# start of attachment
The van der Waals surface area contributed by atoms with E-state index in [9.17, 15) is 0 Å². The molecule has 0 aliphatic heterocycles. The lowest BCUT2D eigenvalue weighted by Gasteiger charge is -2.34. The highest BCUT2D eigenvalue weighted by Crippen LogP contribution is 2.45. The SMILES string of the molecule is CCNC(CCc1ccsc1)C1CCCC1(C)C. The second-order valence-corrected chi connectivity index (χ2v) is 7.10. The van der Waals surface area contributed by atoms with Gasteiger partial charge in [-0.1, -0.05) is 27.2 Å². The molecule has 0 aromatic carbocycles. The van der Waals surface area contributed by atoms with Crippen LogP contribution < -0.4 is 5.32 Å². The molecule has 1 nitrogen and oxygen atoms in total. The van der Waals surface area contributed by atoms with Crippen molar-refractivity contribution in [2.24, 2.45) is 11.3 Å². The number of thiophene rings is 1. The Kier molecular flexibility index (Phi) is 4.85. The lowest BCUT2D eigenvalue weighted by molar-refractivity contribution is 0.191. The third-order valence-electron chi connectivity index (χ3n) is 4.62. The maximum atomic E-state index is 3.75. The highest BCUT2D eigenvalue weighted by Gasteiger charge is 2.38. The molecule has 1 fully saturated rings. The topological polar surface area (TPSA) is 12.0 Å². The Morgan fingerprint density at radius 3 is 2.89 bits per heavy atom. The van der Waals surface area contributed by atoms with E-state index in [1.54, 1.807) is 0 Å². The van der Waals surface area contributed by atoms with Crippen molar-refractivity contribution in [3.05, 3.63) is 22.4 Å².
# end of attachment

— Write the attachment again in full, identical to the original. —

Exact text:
The van der Waals surface area contributed by atoms with E-state index in [9.17, 15) is 0 Å². The molecule has 0 aliphatic heterocycles. The lowest BCUT2D eigenvalue weighted by Gasteiger charge is -2.34. The highest BCUT2D eigenvalue weighted by Crippen LogP contribution is 2.45. The SMILES string of the molecule is CCNC(CCc1ccsc1)C1CCCC1(C)C. The second-order valence-corrected chi connectivity index (χ2v) is 7.10. The van der Waals surface area contributed by atoms with Gasteiger partial charge in [-0.1, -0.05) is 27.2 Å². The molecule has 0 aromatic carbocycles. The van der Waals surface area contributed by atoms with Crippen LogP contribution < -0.4 is 5.32 Å². The molecule has 1 nitrogen and oxygen atoms in total. The van der Waals surface area contributed by atoms with Crippen molar-refractivity contribution in [2.24, 2.45) is 11.3 Å². The number of thiophene rings is 1. The Kier molecular flexibility index (Phi) is 4.85. The lowest BCUT2D eigenvalue weighted by molar-refractivity contribution is 0.191. The third-order valence-electron chi connectivity index (χ3n) is 4.62. The maximum atomic E-state index is 3.75. The highest BCUT2D eigenvalue weighted by Gasteiger charge is 2.38. The molecule has 1 fully saturated rings. The topological polar surface area (TPSA) is 12.0 Å². The Morgan fingerprint density at radius 3 is 2.89 bits per heavy atom. The van der Waals surface area contributed by atoms with E-state index in [1.54, 1.807) is 0 Å². The van der Waals surface area contributed by atoms with Crippen molar-refractivity contribution in [3.05, 3.63) is 22.4 Å².